A molecular label allows traceability for medical implants

July 6, 2018, CNRS

A team of researchers at CNRS, Aix-Marseille Université and Université Paris 13 has demonstrated effective molecular labeling to unequivocally identify biomedical implants, even after a prolonged period inside a living subject. The results were published in Angewandte Chemie International Edition on July 5, 2018.

Identification and traceability is extremely important for . Patients and doctors must be able to determine the origin of adulterated implants responsible for clinical complications. However, if the packaging is not stored, it is quite difficult to authenticate an , especially if it has been in use for several years. In this context, teams from the CNRS Institut Charles Sadron, the Laboratoire de Recherche Vasculaire Translationnelle (Université Paris 13/INSERM/Université Paris Diderot) and the Institut de Chimie Radicalaire (CNRS/Aix-Marseille Université) have recently developed an innovative solution that can chemically "label" an implant at the molecular level.

The researchers have used polymers to do this. These are large molecules composed of two basic subunits whose linking connections form a code, similar to sequences of zeroes and ones in computing. By determining the of each polymer fragment using an analytical chemistry method called , the molecule's "code" can be determined and decrypted in the same way as a bar code.

These molecular labels have been incorporated in tiny quantities in model implants, which were implanted into rats. After three months, the implants were extracted from the animals and analyzed. Mass spectrometry showed that the identification polymer could be decoded unambiguously.

These results are a major step forward for the field of traceability and preventing counterfeiting for healthcare materials. Mass spectrometry is already used in many healthcare facilities and analytical laboratories, so this identification method could easily be extended to other applications.

Explore further: World's first digitally-encoded synthetic polymers

More information: Denise Karamessini et al, Abiotic sequence-coded oligomers as efficient in vivo taggants for identification of implanted materials, Angewandte Chemie International Edition (2018). DOI: 10.1002/anie.201804895

Related Stories

World's first digitally-encoded synthetic polymers

June 5, 2015

Researchers have for the first time succeeded in recording a binary code on a synthetic polymer. Inspired by the capacity of DNA to retain an enormous amount of genetic information, a team from the Institut Charles Sadron ...

Clouds reveal new particle formation process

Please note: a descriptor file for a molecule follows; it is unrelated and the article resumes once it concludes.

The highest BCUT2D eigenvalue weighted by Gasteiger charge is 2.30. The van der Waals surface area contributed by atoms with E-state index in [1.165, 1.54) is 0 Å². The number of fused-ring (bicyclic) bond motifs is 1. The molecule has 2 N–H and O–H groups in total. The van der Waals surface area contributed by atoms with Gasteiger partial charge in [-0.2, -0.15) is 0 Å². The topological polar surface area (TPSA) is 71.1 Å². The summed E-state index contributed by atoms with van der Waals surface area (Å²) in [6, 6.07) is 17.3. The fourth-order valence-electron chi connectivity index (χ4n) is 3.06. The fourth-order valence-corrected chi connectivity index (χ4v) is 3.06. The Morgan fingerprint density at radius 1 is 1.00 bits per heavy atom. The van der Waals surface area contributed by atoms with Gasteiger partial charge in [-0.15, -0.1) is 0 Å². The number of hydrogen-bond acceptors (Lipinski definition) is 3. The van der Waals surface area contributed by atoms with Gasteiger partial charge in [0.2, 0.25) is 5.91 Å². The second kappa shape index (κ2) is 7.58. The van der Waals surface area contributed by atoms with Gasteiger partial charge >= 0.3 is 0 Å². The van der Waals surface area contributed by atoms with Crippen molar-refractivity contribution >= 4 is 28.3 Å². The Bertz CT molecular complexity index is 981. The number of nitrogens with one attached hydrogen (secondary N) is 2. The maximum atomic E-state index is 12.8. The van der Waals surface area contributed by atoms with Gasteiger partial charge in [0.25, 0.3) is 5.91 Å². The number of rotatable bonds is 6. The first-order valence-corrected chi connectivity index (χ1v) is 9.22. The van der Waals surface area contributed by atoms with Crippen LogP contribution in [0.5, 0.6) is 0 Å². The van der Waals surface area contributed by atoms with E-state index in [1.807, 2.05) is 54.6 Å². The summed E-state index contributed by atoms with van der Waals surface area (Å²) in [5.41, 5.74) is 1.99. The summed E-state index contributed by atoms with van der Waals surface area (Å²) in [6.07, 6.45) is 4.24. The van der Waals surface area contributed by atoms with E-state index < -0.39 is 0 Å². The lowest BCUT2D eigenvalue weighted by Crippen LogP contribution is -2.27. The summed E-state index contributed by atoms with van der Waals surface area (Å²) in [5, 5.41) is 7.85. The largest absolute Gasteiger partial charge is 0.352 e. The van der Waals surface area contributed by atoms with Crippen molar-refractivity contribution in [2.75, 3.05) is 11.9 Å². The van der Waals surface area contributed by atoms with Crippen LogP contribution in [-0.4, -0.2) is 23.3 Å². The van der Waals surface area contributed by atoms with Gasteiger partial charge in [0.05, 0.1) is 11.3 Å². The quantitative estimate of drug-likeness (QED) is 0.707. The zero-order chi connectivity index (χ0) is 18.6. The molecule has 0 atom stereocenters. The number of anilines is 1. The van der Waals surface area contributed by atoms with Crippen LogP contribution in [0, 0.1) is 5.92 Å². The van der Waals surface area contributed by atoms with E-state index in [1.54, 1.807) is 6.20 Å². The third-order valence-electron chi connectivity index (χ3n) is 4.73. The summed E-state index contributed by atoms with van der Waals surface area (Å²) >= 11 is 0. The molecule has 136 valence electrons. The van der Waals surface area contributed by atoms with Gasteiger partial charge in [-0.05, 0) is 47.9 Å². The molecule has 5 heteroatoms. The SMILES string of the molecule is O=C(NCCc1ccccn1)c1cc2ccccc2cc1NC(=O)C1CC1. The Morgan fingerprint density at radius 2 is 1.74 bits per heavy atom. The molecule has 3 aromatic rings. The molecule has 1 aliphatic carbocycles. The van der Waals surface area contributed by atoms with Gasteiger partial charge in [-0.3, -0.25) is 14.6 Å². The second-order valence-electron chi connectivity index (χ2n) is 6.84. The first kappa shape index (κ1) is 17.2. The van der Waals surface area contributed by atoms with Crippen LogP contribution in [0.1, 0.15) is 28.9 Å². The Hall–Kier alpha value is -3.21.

February 15, 2016

In addition to precipitation, clouds influence the climate in various ways: they cover 70% of the Earth's surface and represent nearly 15% of the volume of the atmosphere. Scientists need to understand their underlying chemical ...

Fish in schools can take it easy

May 9, 2018

Using a new computer model, researchers at the Ecole Centrale de Marseille and CNRS have shown that a fish expends less energy when it swims in a school, because neighbouring fish produce a 'suction' effect. This work will ...

A new gelling molecule for growing neurons in 3-D

May 15, 2018

A multidisciplinary team of researchers from CNRS, INSERM and Université Toulouse III – Paul Sabatier has developed a hydrogel that can grow, develop and differentiate neural stem cells. This biomaterial could provide ...

Light-controlled gearbox for nanomachines

March 21, 2017

Rewarded with a Nobel Prize in Chemistry in 2016, nanomachines provide mechanical work on the smallest of scales. Yet at such small dimensions, molecular motors can complete this work in only one direction. Researchers from ...

Recommended for you

Seeing small-molecule interactions inside cells

December 12, 2018

Like people in a large company, proteins in cells constantly interact with each other to perform various jobs. To develop new disease therapies, researchers are trying to control these interactions with small-molecule drugs ...

The stiffest porous lightweight materials ever

December 12, 2018

Researchers at ETH have developed and manufactured a family of architectures that maximises the stiffness of porous lightweight materials. It's practically impossible to develop stiffer designs.

0 comments

Please sign in to add a comment. Registration is free, and takes less than a minute. Read more

Click here to reset your password.
Sign in to get notified via email when new comments are made.